It seems everyone is talking about Deanston nowadays. I’m not sure how long I’ve been beating that drum about some of the whiskies coming out of this distillery, but it feels like finally the message is getting through.
The visitor centre at the distillery opened in 2012 and since then its been an upward curve in the whiskies and interest in visiting Deanston. I’ve been meaning to return to check out some of the current distillery exclusives – its a pleasant wee drive from where I live – but then the opportunity arose to experience an addition to the tour options at Deanston. The brand spanking new option is a warehouse tour that unsurprisingly focuses upon a warehouse.
This option costs £35pp and lasts on average around an hour. Initially I had expected the tour to take us into the distinctive warehouse during the main distillery tour that used to be the weaving shed during its previous life as a cotton mill. If you’ve visited Deanston then you’ll know how atmospheric this setting truly is. Instead the warehouse for the tour is a brief walk from the visitor centre and represented a new area of Deanston that I had not visited previously.
Whilst it may have seemed an odd choice to select a more modern setting likely heralding from the 1960’s when the site was converted into a distillery and this area became the cooperage, it actually makes sense. For instance there’s more natural light in this newer warehouse and room to relax and sit down. You’re also not interrupted by a procession of tours that lets you focus on the casks in front of you. Ultimately it’s a more bespoke experience and blankets are provided to counter the chilly environment of a whisky warehouse.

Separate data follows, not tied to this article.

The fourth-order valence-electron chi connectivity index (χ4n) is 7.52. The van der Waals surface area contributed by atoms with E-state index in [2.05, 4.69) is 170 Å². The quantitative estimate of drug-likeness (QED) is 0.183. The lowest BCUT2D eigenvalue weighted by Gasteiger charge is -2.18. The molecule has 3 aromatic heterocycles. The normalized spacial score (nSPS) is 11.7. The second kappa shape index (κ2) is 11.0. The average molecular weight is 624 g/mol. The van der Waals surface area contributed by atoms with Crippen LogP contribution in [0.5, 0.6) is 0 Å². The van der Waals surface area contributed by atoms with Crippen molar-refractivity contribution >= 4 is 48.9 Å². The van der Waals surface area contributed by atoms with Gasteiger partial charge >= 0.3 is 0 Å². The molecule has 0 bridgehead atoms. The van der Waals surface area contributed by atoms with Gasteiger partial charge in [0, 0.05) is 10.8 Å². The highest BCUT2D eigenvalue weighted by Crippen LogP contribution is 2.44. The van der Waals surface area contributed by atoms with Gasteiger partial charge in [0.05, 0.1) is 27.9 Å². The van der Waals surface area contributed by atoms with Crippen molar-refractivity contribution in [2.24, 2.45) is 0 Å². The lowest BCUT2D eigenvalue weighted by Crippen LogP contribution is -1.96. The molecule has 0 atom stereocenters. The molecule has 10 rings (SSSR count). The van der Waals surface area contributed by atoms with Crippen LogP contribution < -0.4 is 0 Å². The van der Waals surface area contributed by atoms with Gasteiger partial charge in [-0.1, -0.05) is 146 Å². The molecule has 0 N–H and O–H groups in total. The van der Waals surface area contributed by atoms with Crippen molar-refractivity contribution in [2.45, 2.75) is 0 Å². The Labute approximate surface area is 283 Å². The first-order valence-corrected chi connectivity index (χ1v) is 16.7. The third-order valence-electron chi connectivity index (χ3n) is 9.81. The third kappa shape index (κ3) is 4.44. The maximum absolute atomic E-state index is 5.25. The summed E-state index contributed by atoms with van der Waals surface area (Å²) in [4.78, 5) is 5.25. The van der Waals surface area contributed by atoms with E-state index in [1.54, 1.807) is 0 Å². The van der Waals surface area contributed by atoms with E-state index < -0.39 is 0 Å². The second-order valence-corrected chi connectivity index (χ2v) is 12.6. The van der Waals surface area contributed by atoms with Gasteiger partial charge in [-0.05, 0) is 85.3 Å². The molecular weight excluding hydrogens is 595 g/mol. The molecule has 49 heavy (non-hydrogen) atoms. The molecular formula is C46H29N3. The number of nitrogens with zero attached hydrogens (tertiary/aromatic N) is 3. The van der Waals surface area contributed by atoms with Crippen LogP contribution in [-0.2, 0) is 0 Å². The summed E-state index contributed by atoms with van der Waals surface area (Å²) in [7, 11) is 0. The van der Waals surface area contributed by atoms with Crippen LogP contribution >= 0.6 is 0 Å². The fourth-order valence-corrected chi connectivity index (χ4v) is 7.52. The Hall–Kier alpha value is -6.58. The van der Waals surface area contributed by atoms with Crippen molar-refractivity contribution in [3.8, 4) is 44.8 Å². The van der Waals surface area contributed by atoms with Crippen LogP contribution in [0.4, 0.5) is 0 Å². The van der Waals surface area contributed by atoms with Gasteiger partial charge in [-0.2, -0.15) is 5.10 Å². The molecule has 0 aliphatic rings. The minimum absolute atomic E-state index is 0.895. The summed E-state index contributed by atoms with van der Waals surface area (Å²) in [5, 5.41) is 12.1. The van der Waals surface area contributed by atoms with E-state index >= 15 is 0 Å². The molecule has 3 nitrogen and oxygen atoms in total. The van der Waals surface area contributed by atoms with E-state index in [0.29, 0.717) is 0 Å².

Your guide will talk you through each of the casks, their history and why they were selected by Deanston’s master blender, Dr Kirstie McCallum. These are intertwined with details and facts about the distillery in general and production techniques. The format is more conversational and an exchange of information rather than a lecture, which seems the style at some distilleries. The flow itself is more natural and chilled with no rush to force you out of door to start another tour – yes Glenfiddich and Glenmorangie that’s your visitor experience.
Ultimately though it comes down to the main attraction, or all 3 of them. Disclaimer time as the warehouse is my favourite part of any distillery tour. It’s a great setting and enhanced when you have the opportunity to pour your own sample from the cask. I’ll go into more detail about the casks themselves in a moment, but it’s worth highlighting if you enjoy what you are tasting then you can fill your own 20cl bottle and write out the label. Also for visitors these are available pre-filled in the distillery shop. I presume going forward the tour will feature new casks as and when these are required. Plenty of time is granted to nose and taste from your own Glencairn Copita glass.
First up on the menu is an ex-bourbon barrel (number #2339) and a lively strength of 63.3% straight from the cask. Distilled in 2003, putting this around 14-15 years in age. Price wise for 20cl this is the cheapest of the trio at £30. This is followed by a Pedro Ximénez hogshead distilled in 2002, however, the whisky itself has only spent the last 5 years in this particular cask. Prior to this it was resident in an ex-bourbon barrel, which gives an overall age of 15-16 years. This isn’t a finish but rather a double maturation and these were organic casks with the Pedro Ximénez being number #76 and organic barley from Aberdeenshire. Bottled at 54.9% this will set you back £35 for 20cl.